11 February 2024

’17 Dec India

  1. The adventure begins… Dec 26, 2017

    “Dad, I want to go see dadu (my dad)”, Natasha told us back in October when I was headed to see my dad in India after his brain stroke and paralysis. That was an uncommon request. Both the girls used to like India for all the cute cows and puppies on the street and the lovely cousins but never quite got comfortable with the dirt and traffic and pollution (relative to where they live, that is). Plus they usually got sick trying to adjust to the local food and water.

    After coming back from seeing dad, Sharmila and I started frantically looking for four tickets to India during the highest traffic season. About three days later, we found something that would work for us. But not before we had a brainwave. If we were going to spend all that money for all of us to go to the other side of the world, why not take advantage of the fact that I am off work and Tasha is going to get busier and busier with her college and internship – and make a full adventure of it?

    So, here we are. After five and a half years, together as a family headed to India. From there, we are going to see two more countries – Indonesia (Bali) and Thailand (Bangkok). Then, we will go back to India again to visit my dad (we have noticed that he likes that I come often rather than for a longer period necessarily). And then back home!!

    The adventure got a rather early push with the airlines messing up my seat and two of our suitcases which we are not sure is actually going to make it along with us. That said, they were all understaffed on Christmas day and they did get my original seat back. Just to be safe, I am packing up all the freebies they are giving in the flight 🙂 🙂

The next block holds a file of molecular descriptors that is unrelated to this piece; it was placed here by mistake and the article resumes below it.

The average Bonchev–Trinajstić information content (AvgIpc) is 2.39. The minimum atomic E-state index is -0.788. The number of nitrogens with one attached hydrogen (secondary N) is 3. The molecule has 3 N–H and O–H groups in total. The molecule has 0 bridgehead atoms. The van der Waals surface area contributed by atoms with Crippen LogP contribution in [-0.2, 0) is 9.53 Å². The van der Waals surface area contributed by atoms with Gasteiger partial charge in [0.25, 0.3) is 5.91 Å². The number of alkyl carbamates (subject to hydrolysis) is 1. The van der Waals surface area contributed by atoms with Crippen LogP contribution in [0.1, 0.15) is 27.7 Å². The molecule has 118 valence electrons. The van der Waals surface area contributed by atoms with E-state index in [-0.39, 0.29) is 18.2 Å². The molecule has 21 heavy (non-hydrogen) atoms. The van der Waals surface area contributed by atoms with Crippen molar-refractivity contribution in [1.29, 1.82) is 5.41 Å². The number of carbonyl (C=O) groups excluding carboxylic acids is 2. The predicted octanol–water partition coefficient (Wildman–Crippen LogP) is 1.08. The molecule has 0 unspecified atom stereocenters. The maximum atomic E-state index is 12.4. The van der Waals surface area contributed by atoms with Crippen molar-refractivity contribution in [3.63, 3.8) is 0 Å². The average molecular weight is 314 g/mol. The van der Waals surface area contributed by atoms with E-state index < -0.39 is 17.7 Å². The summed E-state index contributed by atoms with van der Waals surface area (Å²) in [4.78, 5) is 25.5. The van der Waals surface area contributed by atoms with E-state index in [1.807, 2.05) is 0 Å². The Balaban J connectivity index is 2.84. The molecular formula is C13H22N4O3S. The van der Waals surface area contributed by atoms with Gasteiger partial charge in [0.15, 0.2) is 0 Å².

Like every trip, this trip has its goals too. But instead of who I get to see, this time it is all about what moments I can create for the two daughters. I want them to spend time with my parents, Sharmila’s parents but most importantly, I want them to spend time with their cousins. In the past, it used to be a sheer delight watching the kids – separated by language, customs and age – somehow overcome all those barriers and play together. They had their own way of communicating with each other.

    I would also like to take them around and show some of the old spots for Sharmila and myself. I hope that they will remember in years after today some of the history Sharmila and I shared. I know today, I wish I knew more about my own dad and mom’s history.

    Finally, and this is a special one for Natasha – she will get to see her old college room mate in Bangkok!!

    Intersection points… here we come. With the suitcases or without!!!

  2. Can you spot the Roy family? Dec 26, 2017
  3. Because a 13 hour flight is never enough… Dec 26, 2017

    … now on to another six hour flight!

    I think you can get a vague idea that Natasha is not the biggest fan of me taking family pictures.

    Also, I am under strict instructions not to tag her!!!

  4. He has been preparing for this visit from his grandkids Dec 27, 2017

    The big surprise we got when we walked into my dad’s house is how much he has improved. If you recollect from my pictures from end of October, he was in a pretty bad shape. He could not stay up in his bed without being surrounded by supporting pillows and two attendants. It used to take two of us just to get him off his bed into his wheelchair.

    In under sixty days, he has willed himself into almost the impossible. During my daily calls with mom, she did not accurately convey how much he has improved. Apparently, he has been preparing for this day when he was going to be surrounded by all five of his grandkids!

    A few weeks back, he could not even realize that his paralyzed right arm had gotten entangled under his body. Today, he tried playing ball with his grandkids. It took all his might to get the arm up (notice the grimace on his face) but lift it he did and even did a fair job of throwing it out of spitting distance.